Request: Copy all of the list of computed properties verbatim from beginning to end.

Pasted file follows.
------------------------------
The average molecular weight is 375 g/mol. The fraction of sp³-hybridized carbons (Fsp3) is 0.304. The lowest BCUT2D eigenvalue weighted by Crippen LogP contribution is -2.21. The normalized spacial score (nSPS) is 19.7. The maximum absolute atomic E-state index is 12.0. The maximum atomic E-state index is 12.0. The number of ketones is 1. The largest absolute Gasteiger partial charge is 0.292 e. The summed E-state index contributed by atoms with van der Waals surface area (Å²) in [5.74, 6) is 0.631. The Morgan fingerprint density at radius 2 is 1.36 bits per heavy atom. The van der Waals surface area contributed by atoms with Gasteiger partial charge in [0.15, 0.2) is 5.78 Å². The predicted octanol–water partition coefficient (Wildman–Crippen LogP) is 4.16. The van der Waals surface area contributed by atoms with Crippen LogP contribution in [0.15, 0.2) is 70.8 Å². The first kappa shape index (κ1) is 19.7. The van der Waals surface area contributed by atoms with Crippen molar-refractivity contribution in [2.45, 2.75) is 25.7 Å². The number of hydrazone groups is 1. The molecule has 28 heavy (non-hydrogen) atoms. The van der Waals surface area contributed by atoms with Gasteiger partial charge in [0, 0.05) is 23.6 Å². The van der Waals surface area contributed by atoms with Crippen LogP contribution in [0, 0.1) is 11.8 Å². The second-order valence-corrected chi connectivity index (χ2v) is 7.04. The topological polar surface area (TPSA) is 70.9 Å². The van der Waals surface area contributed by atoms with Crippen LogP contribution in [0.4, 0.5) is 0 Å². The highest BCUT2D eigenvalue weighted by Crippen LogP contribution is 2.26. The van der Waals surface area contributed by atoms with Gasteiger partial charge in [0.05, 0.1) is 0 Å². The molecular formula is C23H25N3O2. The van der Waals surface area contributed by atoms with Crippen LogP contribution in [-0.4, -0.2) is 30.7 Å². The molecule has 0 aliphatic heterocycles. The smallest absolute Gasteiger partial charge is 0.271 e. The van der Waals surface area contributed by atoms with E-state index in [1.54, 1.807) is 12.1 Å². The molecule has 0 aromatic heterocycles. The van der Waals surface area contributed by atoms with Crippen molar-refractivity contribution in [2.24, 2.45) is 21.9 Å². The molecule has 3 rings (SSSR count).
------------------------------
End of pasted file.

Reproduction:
The average molecular weight is 375 g/mol. The fraction of sp³-hybridized carbons (Fsp3) is 0.304. The lowest BCUT2D eigenvalue weighted by Crippen LogP contribution is -2.21. The normalized spacial score (nSPS) is 19.7. The maximum absolute atomic E-state index is 12.0. The maximum atomic E-state index is 12.0. The number of ketones is 1. The largest absolute Gasteiger partial charge is 0.292 e. The summed E-state index contributed by atoms with van der Waals surface area (Å²) in [5.74, 6) is 0.631. The Morgan fingerprint density at radius 2 is 1.36 bits per heavy atom. The van der Waals surface area contributed by atoms with Gasteiger partial charge in [0.15, 0.2) is 5.78 Å². The predicted octanol–water partition coefficient (Wildman–Crippen LogP) is 4.16. The van der Waals surface area contributed by atoms with Crippen LogP contribution in [0.15, 0.2) is 70.8 Å². The first kappa shape index (κ1) is 19.7. The van der Waals surface area contributed by atoms with Crippen molar-refractivity contribution in [2.45, 2.75) is 25.7 Å². The number of hydrazone groups is 1. The molecule has 28 heavy (non-hydrogen) atoms. The van der Waals surface area contributed by atoms with Gasteiger partial charge in [0, 0.05) is 23.6 Å². The van der Waals surface area contributed by atoms with Crippen LogP contribution in [0, 0.1) is 11.8 Å². The second-order valence-corrected chi connectivity index (χ2v) is 7.04. The topological polar surface area (TPSA) is 70.9 Å². The van der Waals surface area contributed by atoms with Crippen LogP contribution in [0.4, 0.5) is 0 Å². The highest BCUT2D eigenvalue weighted by Crippen LogP contribution is 2.26. The van der Waals surface area contributed by atoms with Gasteiger partial charge in [0.05, 0.1) is 0 Å². The molecular formula is C23H25N3O2. The van der Waals surface area contributed by atoms with Crippen LogP contribution in [-0.4, -0.2) is 30.7 Å². The molecule has 0 aliphatic heterocycles. The smallest absolute Gasteiger partial charge is 0.271 e. The van der Waals surface area contributed by atoms with E-state index in [1.54, 1.807) is 12.1 Å². The molecule has 0 aromatic heterocycles. The van der Waals surface area contributed by atoms with Crippen molar-refractivity contribution in [2.24, 2.45) is 21.9 Å². The molecule has 3 rings (SSSR count).